The Lost Virtue of Meekness

February 10, 2017 by Dave Trepanier 0 comments

People follow leaders. There is no escaping this reality. Essential to leadership is that fact. Hence, the New Testament focuses in on character, more than on skill, for church leadership. Leaders provide examples to be followed. Over and over we see the words “imitate me” from Paul’s pen. People reflect leadership. I bring up this observation in light of the trend taking place in social media. Over the course of the last six months, social media seems to have slouched towards anger, vitriol and downright meanness. Why? As I have thought on the issue, it has become clearer and clearer.

If you guessed that this change reflects leadership, you’re right. I’m not referring to the fact that a new president has now incited this anger. He has, no doubt, but social media took a turn for the worse well before he was president. Yet, not before he came into the limelight. Now when we saw that he potentially could become the president, attention turned in an effort to understand him. What we saw - we started to imitate. How he handled his enemies on Twitter slowly became how we handled our enemies on the screen. The result: meekness has seemed to disappear.

Lost in the engagement of ideas in the digital world has been this vital, Christian virtue - a virtue needed more now than ever. Meekness plays a vital role in the Christian life. A simple word search reveals that meekness is necessary for growth in the Word (James 1:21), growth in our Christian witness (1 Pet 3:15), walking worthy of our calling (Eph 4:1-2), and for the expression of true Christian beauty (1 Pet 3:3-4). Meekness flows from the work of the Spirit (Gal 5:23), implying that growth in sanctification accompanies a growth in meekness.

Understanding Meekness
So what is meekness? Unfortunately, the word meek paints a false picture in our minds. Meek people are pushovers with little self-confidence. This is far from the truth. The Greek word behind meekness is a sandwich of a few English concepts. So, in the New Testament the word is translated as meekness, gentleness and even humility. Meekness has nothing to do with weakness. Rather it is an attitude opposite of self-assertiveness, self-interest, and aggression. A meek person is not a weak person, but one who possesses true strength - the strength to remain under control and not assert oneself. A broke horse illustrates meekness. Before becoming broke, the horse used its strength to buck and thrash. But once broke, the horse does not lose its strength. Its power comes under control. That is meekness; not weakness but rather power under control.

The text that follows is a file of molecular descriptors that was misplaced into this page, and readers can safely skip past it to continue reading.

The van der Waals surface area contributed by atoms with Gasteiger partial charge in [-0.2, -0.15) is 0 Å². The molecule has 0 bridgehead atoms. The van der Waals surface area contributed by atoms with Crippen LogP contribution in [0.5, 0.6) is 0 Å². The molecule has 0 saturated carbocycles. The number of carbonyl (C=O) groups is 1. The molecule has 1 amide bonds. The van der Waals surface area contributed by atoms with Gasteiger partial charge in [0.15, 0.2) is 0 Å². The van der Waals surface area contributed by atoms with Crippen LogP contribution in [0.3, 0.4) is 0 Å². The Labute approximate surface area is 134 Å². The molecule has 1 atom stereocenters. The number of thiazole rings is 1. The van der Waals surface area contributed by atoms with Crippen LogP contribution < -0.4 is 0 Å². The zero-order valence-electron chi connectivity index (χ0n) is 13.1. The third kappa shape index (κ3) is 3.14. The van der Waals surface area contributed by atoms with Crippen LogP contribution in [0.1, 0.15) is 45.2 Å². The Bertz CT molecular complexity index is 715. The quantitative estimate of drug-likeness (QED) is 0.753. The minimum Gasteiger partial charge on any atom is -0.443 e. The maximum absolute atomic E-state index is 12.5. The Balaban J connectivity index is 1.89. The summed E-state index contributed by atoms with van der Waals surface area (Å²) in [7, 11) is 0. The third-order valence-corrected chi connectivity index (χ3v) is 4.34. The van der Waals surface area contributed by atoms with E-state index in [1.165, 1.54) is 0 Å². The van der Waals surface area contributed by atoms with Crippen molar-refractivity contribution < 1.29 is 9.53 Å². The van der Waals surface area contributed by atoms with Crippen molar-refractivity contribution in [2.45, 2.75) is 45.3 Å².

Two Examples
Looking for meekness in our world is as vain as trying to herd cats. Thankfully, the Bible provides clear examples of meekness. Let me give two.

David
David displays one of the greatest demonstrations of meekness in 2 Samuel 16. A chapter earlier, his son Absalom, had abdicated his throne, causing David to flee from his life. Picture it: After thirty five years of reigning over Israel, David is forced to flee for his life from his own son.

In 2 Samuel 16, he is making his way over the Mount of Olives. He was shocked, saddened and tired. At this point shows up Shimei in 2 Samuel 16:6. He kicks David while he is down, throwing stones at David and calling him a “worthless man.” If ever there was a time when he could have defended himself, if ever he could have asserted his power and showed aggression, it was now.
Abishai saw this and even offered to cut Shimei’s head in verse 9. David’s response in verses 11-12 indicates meekness. Rather than assert his power, he kept it under control and kept walking.

Jesus
One cannot start talking about meekness without mentioning Jesus Christ. He perfectly lived a life characterized by meekness. The greatest illustration came at the end of his life. He was falsely accused and tried. He was tortured and crucified. He experienced all of this while innocent. Isaiah 53:7 reveals that he was oppressed and afflicted, yet he opened not his mouth. He could have defended himself. He could have called down myriads of angels to obliterate the accusers. But he didn’t. He didn’t even speak to defend himself. “When he was reviled, he did not revile in return; when he suffered, he did not threaten, but continued entrusting himself to him who judges justly” (1 Pet 2:23). That is meekness. That is power under control.


Meekness is completely counterintuitive and counter cultural. Jesus said in Matthew 5:5, “Blessed are the meek, for they shall inherit the earth.” We think that those who assert their power would inherit the earth. But Jesus’ kingdom does not travel on the same plane as the kingdom of this age. As kingdom participants, let’s follow the true King. Tone the language down. Let him exalt you and defend you. Put on meekness.

Comments for this post have been disabled